Tuesday, June 22, 2010

SharePoint 2010 Granular Backup and Restore - Recovering Data from an Unattached Content Database

he built-in backup tool in SharePoint 2010 accommodates backing up the following:

• Back up a farm
• Back up a farm configuration
• Copy configuration settings from one farm to another
• Back up a Web application
• Back up a service application
• Back up search
• Back up the Secure Store service
• Back up a content database
• Back up databases to snapshots
• Back up customizations
• Back up a site collection
• Export a site, list, or document library
• Back up or archive logs

See here for more detail: http://technet.microsoft.com/en-us/library/ee428315.aspx

Sounds pretty good right? What if you have a user who deleted a list, library or even an individual document? If it's not sitting in the recycle bin for the site collection, then what?

The answer is a new feature called granular restore which gives you one more option to use before you have to go to an expensive third party backup and restore solution. The only catch is that you have to have a SQL backup of the content database in question that you can mount in SQL using SQL Management Studio. To be safe, I use the built-in SharePoint 2010 backup tool to run farm backups (How to Automate SharePoint 2010 Farm Backups), but I also do regular SQL backups. In the event of some type of disaster, I've given myself a few options for doing a restore.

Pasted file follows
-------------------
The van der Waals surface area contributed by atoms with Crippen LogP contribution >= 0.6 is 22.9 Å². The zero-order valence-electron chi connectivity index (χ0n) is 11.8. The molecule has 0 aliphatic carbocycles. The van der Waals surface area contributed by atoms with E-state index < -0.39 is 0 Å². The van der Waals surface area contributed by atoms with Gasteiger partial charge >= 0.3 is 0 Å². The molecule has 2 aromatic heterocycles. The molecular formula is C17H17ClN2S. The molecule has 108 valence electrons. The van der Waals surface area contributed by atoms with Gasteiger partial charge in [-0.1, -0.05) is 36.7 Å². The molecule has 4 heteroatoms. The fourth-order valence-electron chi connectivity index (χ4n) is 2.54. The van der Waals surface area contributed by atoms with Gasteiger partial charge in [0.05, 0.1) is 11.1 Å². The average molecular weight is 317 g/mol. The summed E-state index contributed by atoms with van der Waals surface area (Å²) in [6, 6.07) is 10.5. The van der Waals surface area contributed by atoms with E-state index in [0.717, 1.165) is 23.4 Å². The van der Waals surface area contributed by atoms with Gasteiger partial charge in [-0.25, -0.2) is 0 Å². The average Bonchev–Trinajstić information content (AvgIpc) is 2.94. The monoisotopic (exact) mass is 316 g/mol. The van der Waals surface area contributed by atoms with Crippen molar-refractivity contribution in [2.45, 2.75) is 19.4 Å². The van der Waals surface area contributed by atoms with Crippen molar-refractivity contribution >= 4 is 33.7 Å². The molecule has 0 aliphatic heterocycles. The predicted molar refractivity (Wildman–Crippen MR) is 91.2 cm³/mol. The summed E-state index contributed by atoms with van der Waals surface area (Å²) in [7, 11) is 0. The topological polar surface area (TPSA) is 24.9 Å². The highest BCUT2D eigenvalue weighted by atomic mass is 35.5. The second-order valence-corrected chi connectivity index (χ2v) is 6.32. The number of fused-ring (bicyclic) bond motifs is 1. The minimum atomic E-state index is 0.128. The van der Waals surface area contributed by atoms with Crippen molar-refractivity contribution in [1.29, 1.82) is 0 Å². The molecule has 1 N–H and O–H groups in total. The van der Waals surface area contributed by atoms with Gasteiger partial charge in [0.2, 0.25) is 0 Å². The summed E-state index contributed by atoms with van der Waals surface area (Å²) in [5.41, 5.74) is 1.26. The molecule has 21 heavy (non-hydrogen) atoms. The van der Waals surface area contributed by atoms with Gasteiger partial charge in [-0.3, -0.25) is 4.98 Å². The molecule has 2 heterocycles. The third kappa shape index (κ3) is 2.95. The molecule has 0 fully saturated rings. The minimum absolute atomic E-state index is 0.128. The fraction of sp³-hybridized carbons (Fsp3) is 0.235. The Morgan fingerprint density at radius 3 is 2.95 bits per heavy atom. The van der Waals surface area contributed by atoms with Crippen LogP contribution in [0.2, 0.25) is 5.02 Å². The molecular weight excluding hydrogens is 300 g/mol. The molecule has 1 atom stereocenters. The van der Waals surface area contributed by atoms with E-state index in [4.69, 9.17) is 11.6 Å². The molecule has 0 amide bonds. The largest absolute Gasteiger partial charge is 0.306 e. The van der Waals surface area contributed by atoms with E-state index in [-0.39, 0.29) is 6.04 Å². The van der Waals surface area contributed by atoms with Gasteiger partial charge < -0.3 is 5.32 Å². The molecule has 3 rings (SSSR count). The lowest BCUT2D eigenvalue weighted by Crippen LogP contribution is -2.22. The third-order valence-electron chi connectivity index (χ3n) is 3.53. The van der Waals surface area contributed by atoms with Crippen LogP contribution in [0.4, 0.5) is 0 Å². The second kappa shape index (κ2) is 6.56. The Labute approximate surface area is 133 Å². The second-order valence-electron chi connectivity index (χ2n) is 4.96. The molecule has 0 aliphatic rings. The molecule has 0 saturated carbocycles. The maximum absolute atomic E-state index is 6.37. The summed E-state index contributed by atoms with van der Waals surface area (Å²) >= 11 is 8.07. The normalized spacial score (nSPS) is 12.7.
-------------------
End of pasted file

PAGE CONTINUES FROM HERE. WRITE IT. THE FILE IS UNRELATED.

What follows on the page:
Step 1

In SQL highlight the content database you want to restore, right-click it and select Tasks - Restore -Database. In the "To Database" field, type a name for the new database (ex: DatabaseName_restore). Specify the point in time you want to do the restore from.

Step 2

Go into Central Admin on the SharePoint server and select Backup and Restore - Recover data from an unattached content database. Specify the SQL server and database name you created above during the restore. Select Browse Content and hit next.

Step 3

Select the site collection, site, and list or library you want to restore. Specify that you want to export the selected content, and specify a location for the file. I find the best way to locate the library, list, etc that I want to restore is to use the Search field that's presented to you.
When you hit Next, you'll be prompted for the location you want to export the site to. I just use a local folder. Next, hit Start Export.